Set in a future where the air has been poisoned with a memory-erasing toxin, every day is a struggle to survive. In the midst of a post-apocalyptic forest lies a beautiful glass house, sealed against both the toxic air and potentially toxic strangers. The occupants — Mother, her three daughters, and one son — spend their days tending to the garden which sustains them and taking shifts on the lookout for danger from the outside world. One day during her turn as sentinel, daughter Bee takes pity on an injured man and brings him back home with her. With their sanctuary infiltrated by this strange man, doubt and questioning of familial rituals begin to grow in the girls, throwing them into turmoil and invading their psyche and home like an invasive weed. As Mother struggles to maintain control over her family, hidden truths are uncovered and unbelievably difficult decisions about life and death must be made as a result.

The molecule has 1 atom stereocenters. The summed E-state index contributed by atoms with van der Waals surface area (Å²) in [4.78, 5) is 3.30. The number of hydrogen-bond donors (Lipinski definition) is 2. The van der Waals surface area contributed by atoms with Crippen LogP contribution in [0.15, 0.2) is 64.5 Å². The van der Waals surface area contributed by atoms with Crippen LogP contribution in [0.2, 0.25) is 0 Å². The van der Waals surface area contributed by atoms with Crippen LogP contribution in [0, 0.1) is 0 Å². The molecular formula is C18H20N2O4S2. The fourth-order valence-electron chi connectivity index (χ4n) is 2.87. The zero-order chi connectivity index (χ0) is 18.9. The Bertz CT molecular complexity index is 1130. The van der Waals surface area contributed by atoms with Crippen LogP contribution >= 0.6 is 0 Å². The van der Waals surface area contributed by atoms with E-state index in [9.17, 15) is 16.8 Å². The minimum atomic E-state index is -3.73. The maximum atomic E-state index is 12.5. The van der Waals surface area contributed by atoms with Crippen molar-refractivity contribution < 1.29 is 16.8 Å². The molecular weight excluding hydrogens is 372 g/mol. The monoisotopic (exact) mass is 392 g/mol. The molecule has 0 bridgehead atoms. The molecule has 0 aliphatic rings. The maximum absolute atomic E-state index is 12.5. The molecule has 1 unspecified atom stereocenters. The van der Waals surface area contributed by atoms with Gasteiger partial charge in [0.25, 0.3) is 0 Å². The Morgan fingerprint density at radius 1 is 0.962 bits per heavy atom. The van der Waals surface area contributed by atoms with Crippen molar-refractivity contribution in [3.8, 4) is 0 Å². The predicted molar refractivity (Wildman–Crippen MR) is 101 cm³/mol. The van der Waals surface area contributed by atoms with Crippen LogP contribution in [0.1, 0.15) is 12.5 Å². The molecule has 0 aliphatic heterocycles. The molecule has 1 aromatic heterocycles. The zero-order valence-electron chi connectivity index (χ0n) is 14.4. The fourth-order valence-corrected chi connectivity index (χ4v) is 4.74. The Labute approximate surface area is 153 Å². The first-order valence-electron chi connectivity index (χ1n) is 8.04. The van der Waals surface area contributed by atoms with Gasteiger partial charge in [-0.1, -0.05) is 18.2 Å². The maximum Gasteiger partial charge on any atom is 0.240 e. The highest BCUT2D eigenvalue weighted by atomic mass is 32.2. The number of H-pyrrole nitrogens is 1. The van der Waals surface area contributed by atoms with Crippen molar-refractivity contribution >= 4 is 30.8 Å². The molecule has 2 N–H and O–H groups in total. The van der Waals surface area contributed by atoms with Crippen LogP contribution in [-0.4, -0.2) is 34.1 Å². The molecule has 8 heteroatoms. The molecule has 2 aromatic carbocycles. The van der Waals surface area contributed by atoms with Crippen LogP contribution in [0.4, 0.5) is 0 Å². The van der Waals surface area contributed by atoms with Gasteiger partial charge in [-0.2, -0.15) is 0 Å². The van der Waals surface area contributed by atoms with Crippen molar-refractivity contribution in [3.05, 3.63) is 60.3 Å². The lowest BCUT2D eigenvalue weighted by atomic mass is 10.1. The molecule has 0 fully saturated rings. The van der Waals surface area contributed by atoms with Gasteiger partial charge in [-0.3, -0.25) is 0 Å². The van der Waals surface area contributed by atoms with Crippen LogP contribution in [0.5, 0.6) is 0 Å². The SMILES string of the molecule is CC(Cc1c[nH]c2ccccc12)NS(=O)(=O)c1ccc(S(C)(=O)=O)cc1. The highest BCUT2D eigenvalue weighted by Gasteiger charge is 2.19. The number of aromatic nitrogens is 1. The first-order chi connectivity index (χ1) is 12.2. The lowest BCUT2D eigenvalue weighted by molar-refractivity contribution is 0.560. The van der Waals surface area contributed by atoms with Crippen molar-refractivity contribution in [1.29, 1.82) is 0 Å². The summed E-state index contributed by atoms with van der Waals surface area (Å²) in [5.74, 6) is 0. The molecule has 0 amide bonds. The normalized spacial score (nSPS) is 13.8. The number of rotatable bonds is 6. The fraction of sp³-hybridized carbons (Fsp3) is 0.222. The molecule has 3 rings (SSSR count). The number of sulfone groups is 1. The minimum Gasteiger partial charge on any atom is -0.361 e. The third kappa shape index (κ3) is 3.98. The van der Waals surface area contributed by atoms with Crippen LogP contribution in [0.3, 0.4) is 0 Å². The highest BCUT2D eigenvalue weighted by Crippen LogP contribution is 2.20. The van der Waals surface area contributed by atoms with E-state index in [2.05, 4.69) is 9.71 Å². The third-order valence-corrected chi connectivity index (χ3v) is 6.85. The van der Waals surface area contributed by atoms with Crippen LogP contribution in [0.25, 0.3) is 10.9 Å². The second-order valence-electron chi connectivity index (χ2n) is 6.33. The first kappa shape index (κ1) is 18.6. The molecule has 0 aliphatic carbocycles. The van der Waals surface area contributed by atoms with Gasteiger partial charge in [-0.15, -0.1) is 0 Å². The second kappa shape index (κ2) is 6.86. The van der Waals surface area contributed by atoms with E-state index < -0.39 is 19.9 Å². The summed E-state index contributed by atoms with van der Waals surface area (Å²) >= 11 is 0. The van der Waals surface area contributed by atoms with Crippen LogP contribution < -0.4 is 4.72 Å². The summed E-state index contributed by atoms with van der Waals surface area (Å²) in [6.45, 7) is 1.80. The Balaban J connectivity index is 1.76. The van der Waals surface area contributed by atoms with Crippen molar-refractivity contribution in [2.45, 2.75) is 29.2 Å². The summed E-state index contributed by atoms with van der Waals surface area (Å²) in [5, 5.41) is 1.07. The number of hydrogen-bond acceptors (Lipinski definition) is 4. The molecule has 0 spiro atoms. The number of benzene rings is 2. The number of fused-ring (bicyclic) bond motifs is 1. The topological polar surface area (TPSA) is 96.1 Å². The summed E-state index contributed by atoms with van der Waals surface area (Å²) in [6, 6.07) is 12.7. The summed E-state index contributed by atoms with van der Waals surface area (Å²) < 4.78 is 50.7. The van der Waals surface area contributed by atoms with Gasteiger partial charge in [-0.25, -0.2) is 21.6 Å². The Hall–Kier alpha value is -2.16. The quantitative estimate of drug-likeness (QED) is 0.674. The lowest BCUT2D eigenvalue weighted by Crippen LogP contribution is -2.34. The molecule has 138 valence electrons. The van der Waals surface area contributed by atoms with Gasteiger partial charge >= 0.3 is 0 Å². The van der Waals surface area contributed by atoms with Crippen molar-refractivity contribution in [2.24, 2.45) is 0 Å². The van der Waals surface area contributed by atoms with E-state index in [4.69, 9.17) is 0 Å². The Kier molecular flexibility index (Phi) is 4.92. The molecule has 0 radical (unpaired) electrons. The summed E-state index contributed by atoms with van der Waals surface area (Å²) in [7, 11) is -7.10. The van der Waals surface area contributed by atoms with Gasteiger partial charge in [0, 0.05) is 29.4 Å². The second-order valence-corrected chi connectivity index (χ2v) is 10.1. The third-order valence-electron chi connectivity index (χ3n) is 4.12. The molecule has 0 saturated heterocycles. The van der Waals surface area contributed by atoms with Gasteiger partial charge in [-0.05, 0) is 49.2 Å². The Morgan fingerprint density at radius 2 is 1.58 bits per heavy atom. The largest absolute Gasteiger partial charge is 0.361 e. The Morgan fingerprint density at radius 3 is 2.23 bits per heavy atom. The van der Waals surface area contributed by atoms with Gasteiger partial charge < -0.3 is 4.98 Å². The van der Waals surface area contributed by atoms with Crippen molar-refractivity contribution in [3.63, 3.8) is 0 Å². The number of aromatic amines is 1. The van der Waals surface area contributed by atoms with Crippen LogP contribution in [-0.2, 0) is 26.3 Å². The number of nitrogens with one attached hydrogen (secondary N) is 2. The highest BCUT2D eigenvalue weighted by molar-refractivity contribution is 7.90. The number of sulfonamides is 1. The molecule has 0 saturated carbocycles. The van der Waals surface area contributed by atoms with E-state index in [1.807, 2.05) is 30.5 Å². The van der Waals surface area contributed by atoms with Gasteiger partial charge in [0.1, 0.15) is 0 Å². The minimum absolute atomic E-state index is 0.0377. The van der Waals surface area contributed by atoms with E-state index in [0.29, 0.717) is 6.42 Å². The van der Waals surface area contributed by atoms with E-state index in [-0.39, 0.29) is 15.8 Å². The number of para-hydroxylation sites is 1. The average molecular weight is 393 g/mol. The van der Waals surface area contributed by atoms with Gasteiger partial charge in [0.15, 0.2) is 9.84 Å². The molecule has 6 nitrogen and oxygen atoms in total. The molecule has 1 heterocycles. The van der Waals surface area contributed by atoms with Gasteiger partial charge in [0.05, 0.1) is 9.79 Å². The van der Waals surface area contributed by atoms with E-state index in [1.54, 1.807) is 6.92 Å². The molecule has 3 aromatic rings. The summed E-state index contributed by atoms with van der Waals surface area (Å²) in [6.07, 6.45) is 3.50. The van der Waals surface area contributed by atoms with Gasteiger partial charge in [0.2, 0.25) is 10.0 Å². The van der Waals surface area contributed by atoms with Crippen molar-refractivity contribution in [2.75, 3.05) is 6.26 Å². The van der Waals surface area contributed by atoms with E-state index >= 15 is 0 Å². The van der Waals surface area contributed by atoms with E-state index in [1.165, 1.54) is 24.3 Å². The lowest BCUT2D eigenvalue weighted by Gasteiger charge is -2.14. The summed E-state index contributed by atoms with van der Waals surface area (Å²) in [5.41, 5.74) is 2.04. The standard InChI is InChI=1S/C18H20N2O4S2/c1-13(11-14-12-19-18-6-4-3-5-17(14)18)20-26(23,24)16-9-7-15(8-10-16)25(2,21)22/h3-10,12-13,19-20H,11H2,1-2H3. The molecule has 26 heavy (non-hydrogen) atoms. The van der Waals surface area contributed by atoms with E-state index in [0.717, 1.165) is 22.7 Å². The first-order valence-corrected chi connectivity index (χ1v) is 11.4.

This stylish and assured first time feature from director Kelsey Egan plays out like a dystopian BEGUILED, featuring intricate world-building and permeated with a haunting atmosphere. A subtle sci-fi which relies on great performances to move the story forward rather than special effects, Egan has constructed a startling vision of the future that feels frighteningly within the realms of possibility. With its dreamy, ethereal cinematography and gorgeous set and costume design, GLASSHOUSE is an immersive, entrancing cinematic experience. (LISA DREYER)